Too Little, Too Late: Governor Clarifies Some Portions of the Paid Sick Leave Law
California employers and employment attorneys have been scrambling to ensure existing PTO and paid sick leave policies were as compliant with the perplexing new paid sick leave law as possible before the July 1, 2015 effective date. Some clarity has arrived but of course it arrived after some companies adopted overly generous policies in an effort to avoid significant liability for noncompliance. Since February, clean-up legislation meandered its way through the California Legislature and onto Governor Brown’s desk where it was signed into law effective July 14, 2015, just before the Legislature’s Summer Recess on July 17, 2015. Key provisions include:
Optional Accrual Rates: The original law required that employers provide one (1) hour of sick pay for every thirty (30) hours worked, or frontload at least twenty-four (24) hours. Now, an employee can accrue sick pay on a basis other than the 1/30 accrual method provided that the accrual is on a regular basis, i.e., per pay period, and the employee will have twenty-four (24) hours sick leave available by the 120th calendar day of employment.
“Full Amount of Leave” under Frontloading Method Clarified: The original law allowed employers to avoid the 1/30 accrual method and carryover requirement if they frontloaded the “full amount of leave” at the beginning of each year. It did not explain what the “full amount” was or how to measure the “year.” Now, the “full amount” means three (3) days or 24 hours. Also, the beginning of the “year” means calendar year, year of employment or 12-month basis determined by the employer.
Calculating Sick Pay Rates: The original law provided that if the employee is paid by commission or piece rate, or otherwise has a variable hourly wage, or is a non-exempt, salaried employee, then the rate of pay is calculated by dividing the employee’s total wages (not including overtime premium pay) by the employee’s total hours worked in the full pay periods in the prior 90 days of employment. Now, employers have another option for nonexempt employees: the Workweek Method. Under the Workweek Method, employers calculate the average rate of pay by taking the total compensation earned during the workweek in which the sick leave is taken and divide it by the number of hours worked. (Works best for employees who are paid a regular hourly rate.)
For exempt employees, sick pay should be calculated in the same manner as the employer calculates for other forms of paid leave. This amendment gives employers flexibility in calculating exempt employees’ pay and avoids issues with calculating rates for exempt outside salespeople.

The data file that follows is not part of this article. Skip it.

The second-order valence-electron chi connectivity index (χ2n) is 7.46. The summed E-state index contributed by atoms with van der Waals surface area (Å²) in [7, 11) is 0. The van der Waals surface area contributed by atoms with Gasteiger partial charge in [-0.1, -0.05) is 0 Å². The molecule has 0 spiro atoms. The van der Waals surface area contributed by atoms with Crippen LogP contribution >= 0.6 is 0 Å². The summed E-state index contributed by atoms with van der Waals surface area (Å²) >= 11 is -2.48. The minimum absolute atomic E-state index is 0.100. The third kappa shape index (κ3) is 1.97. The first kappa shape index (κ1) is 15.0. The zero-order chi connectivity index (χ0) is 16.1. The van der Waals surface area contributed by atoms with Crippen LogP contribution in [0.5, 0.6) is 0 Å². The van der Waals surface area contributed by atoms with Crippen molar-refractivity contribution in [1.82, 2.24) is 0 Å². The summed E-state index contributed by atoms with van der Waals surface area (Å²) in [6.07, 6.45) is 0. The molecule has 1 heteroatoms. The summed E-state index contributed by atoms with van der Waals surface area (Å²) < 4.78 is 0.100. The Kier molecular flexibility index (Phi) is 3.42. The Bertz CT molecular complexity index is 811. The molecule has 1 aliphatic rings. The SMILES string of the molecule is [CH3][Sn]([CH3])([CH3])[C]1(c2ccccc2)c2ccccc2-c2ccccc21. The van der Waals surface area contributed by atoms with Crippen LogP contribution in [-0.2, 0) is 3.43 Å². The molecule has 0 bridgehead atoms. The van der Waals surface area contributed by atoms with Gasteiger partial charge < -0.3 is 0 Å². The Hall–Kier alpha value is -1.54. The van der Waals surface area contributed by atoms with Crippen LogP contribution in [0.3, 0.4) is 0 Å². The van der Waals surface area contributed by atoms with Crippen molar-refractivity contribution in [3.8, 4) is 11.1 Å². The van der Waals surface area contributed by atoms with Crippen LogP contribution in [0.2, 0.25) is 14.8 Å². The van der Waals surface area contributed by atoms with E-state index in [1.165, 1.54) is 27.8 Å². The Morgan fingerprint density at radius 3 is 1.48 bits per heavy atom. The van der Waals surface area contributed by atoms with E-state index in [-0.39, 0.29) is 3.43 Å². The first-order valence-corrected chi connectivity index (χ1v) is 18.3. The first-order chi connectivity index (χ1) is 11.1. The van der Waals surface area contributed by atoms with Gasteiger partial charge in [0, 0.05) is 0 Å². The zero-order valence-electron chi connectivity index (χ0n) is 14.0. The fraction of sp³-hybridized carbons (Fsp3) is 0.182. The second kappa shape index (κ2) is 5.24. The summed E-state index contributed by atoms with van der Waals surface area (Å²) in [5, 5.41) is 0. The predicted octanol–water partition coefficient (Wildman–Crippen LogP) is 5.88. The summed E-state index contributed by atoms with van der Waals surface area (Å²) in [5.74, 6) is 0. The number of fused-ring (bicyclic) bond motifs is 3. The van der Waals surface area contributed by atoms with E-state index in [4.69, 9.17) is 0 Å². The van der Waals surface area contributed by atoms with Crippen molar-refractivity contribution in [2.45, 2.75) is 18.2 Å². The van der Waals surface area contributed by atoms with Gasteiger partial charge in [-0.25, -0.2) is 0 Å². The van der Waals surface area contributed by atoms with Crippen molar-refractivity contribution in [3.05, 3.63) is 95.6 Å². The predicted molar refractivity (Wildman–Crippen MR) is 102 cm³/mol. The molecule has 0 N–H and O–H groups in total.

No Obligation to Inquire Into or Record Purpose of Leave: Under the amendment, employers are not required to ask about or record why the sick leave or PTO time is taken. Presumably, this was intended to address concerns from employers with existing PTO policies. This amendment is not helpful, though. The original law entitles employees to use paid sick time for preventive care for themselves or a family member, as well as for the diagnosis, care, or treatment of their or their family member’s existing health condition. “Family member” under the paid sick leave law has a broader definition than other leave laws. It is recommended that employers continue to track the purpose of the leave to ensure compliance with other laws.
“Unlimited” Sick Pay or PTO: The original law requires the amount of paid sick leave available be memorialized on the employee’s itemized wage statement or other separate writing. For employers who offered unlimited paid sick leave or PTO time, it was unclear how to comply with this provision. Now, employers with unlimited paid sick leave or PTO time state the leave balance is “unlimited” on the itemized wage statement or other separate writing.
Grandfathered Policies: The original law required that any existing sick leave or PTO policy satisfy the accrual, carryover and use requirements of the new law. Now, sick leave or PTO policies in effect prior to January 1, 2015 that had accrual methods other than 1/30 are allowed to continue as long as the employee accrues at least one (1) day or eight (8) hours of sick pay within three (3) months of employment and the employee accrued at least three (3) days or 24 hours of sick pay within nine (9) months of employment.
Reinstatement for Returning Employees: The original law requires that employers reinstate sick pay balances to an employee who returned to work within one (1) year of separation. The amendment clarifies that the employer is not obligated to reinstate sick pay balances that were already cashed out.
Invariably, there will be legal challenges the original law, the recent amendments, and the remaining ambiguous portions. Employers should consult with legal counsel to ensure their policies are compliant, or at the very least, rationally defensible.